Tell the Czech people there’s nothing political about the Olympics. Eighteen years later, after the downfall of the Soviet Union, the Czechs finally defeated the Russians to win the gold in Nagano, Japan:

In the predawn chill – the game started at 5:45 A.M. [Prague] time –70,000 Czechs stood shoulder to shoulder at the base of a bronze monument or perched on the narrow window ledges of surrounding Baroque buildings. The spectators craned their necks to watch the game on three massive screens specially erected in the square.

They erupted in joy when the Czech team defeated the Russians, 1-0. It was the only gold medal won by the Czechs in Nagano, so a victory over any country would have been worth cheering. But, of course, beating the Russians meant more.

When we compete against the Russians, it is more than just sport, said Linda Pavckova, 23, a newspaper sales representative. It is political.

Then, too, there were the 1972 Summer Games in Munich, in which nine Israeli athletes were kidnapped by Palestinian extremists and were eventually killed in a shootout at the Furstenfeldbruck air base; the highly controversial gold medal basketball game between the U.S. and the Soviet Union, also in 1972, which remains one of the most hotly debated, and undeniably political, sporting events in U.S. history; the widespread African boycott of the 1976 Olympics in Montreal; the U.S. boycott of the Moscow Olympics in 1980, followed by the Soviet boycott of the 1984 Summer Games in Los Angeles; and the IOC’s controversial decision to award Beijing the 2008 Summer Games.

So the question isn’t, should the Olympics be political? They are, by their very nature, and the IOC, by scheduling the Olympic games in places like Berlin in 1936, Moscow in 1980, Beijing in 2008, and Sochi in 2014, bears a heavy measure of responsibility for politicizing the games. The real question is, since the games are scheduled to take place in one of the most repressive countries in the world, how should we respond?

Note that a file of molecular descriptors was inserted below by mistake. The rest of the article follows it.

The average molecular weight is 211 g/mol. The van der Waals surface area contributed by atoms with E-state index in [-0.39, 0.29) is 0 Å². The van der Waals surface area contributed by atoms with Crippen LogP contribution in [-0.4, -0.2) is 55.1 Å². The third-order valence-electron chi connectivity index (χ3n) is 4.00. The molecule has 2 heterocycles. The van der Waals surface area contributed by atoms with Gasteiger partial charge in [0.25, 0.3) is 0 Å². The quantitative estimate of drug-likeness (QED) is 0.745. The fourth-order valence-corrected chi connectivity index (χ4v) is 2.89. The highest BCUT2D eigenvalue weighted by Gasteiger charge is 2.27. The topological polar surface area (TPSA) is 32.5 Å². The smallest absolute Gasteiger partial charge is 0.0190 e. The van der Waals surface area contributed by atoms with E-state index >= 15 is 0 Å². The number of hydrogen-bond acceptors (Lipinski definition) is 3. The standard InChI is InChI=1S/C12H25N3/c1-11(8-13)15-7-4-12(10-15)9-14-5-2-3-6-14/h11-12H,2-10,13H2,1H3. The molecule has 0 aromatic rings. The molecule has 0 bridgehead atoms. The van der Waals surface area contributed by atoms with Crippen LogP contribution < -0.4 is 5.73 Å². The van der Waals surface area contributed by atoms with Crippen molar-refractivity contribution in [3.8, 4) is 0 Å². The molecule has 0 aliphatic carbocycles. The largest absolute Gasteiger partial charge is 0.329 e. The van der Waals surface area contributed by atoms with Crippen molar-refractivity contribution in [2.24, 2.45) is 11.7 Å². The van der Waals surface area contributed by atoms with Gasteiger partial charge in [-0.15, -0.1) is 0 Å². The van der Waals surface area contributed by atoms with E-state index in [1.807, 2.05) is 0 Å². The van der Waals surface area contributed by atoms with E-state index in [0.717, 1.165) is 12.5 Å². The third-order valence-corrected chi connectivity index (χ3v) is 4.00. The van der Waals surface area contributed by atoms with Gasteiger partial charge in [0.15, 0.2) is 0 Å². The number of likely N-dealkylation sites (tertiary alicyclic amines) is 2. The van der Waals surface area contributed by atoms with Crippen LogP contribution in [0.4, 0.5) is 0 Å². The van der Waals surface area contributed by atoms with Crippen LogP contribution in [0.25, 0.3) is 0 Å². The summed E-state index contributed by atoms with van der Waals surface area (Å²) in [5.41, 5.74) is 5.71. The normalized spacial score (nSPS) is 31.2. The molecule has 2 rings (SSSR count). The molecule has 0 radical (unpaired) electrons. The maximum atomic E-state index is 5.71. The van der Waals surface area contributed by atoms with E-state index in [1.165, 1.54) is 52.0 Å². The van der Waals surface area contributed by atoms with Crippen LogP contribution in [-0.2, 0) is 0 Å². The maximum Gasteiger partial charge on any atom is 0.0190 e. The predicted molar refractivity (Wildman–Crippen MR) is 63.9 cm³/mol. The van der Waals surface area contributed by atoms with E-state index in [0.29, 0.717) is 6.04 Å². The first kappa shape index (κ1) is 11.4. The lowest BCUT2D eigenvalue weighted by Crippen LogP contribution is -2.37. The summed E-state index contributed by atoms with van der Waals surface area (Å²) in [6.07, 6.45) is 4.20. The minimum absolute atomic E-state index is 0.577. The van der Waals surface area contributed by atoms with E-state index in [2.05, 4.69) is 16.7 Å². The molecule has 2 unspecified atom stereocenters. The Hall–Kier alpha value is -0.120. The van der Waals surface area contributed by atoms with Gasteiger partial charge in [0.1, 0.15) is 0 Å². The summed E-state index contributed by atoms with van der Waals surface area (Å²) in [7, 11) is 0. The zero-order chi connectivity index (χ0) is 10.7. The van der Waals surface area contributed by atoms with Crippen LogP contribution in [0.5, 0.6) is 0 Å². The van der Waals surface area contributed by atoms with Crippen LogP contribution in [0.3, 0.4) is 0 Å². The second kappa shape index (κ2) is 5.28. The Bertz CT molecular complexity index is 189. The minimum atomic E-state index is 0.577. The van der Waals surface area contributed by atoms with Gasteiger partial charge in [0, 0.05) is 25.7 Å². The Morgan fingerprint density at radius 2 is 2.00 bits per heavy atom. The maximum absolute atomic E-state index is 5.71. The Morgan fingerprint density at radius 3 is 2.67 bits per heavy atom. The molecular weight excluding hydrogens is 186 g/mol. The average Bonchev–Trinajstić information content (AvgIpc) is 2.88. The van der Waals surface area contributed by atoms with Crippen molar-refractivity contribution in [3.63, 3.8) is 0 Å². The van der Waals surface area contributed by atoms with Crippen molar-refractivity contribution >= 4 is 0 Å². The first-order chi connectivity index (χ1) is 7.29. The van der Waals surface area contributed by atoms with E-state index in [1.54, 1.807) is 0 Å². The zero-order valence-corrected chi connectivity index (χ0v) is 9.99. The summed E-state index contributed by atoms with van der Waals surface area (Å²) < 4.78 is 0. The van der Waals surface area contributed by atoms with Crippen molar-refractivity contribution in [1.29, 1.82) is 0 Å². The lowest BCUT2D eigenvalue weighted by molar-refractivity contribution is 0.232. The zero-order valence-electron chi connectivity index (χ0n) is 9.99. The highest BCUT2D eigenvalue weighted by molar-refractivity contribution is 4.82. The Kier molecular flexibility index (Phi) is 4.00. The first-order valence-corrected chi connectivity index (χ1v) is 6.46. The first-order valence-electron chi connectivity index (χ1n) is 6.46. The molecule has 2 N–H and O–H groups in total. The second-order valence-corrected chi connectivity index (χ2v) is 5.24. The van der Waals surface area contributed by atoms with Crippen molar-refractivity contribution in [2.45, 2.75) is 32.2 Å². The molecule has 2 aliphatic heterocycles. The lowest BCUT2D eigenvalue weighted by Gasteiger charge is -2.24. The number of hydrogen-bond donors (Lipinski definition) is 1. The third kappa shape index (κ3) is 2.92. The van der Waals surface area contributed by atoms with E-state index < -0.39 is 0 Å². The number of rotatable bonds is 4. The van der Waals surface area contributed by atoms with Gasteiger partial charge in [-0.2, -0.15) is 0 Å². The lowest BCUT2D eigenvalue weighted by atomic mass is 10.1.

David Von Ebers

An evil trial lawyer from Chicago, which makes me almost as bad as Barack Obama himself. Except, I am a Cubs fan, unlike our President, and so, as the kids say, I AM SHAME. I blog about legal issues, politics, sports, music (that long-haired rock 'n roll music all the kids are into), and, frequently, the interaction between any and all of the above. When I'm not busy undermining the Constitution or circumventing your freedoms, I run, watch too much sports on the teevee, and hang out with my long-suffering wife and three kids.

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5 Comments

  1. Vent Casey III August 14, 2013 at 11:47 am

    I want to touch on the question of how we should respond to the repressive politics in Russia. After considering two points in particular—whether the USOC should boycott the 2014 Games, and whether those Games should be moved from the site.

    Firstly, I find that it would be hypocritical, somewhat, if the USOC boycotted the Games, considering that there are several states here that support laws that are similarly repressive against LGBT people, and that government officials at every level, from city to state to federal office, support similar repression. So for the USOC to state that Russia’s repression of LGBT’s is a bridge too far—and thus boycotting 2014—would be a symbolic gesture that would impress a few people; it would also spark equally-countenanced outrage, as well as being seen as somewhat hypocritical.

    It would seem that the more plausible solution would be for individual athletes to boycott on their own, but that is a personal choice which requires sacrificing something for which they’ve worked years to get to, to make a political point. That’s not to say a point can’t be made by showing up; but either decision to boycott, whether by committee or individually, is a sacrifice of time put in by those athletes, and would require the support of those athletes—especially if we’re talking about a committee boycott—to take that stand.

    Then there’s the suggestion, as made by many, that the Olympics should relocate from Sochi. The Games are scheduled to begin in February. They were awarded to Sochi over four years ago, have gone through several stages of planning, and cost nearly $10 billion overall. Simply put: while I understand the sentiment behind it, there’s no way in hell you’re relocating an event of this scale, with the logistical hurdles that have to be done to put this event on, in six months. The Olympics aren’t a 14-day conference at a golf resort, where all you have to do is call another resort if you don’t like the one you’re at.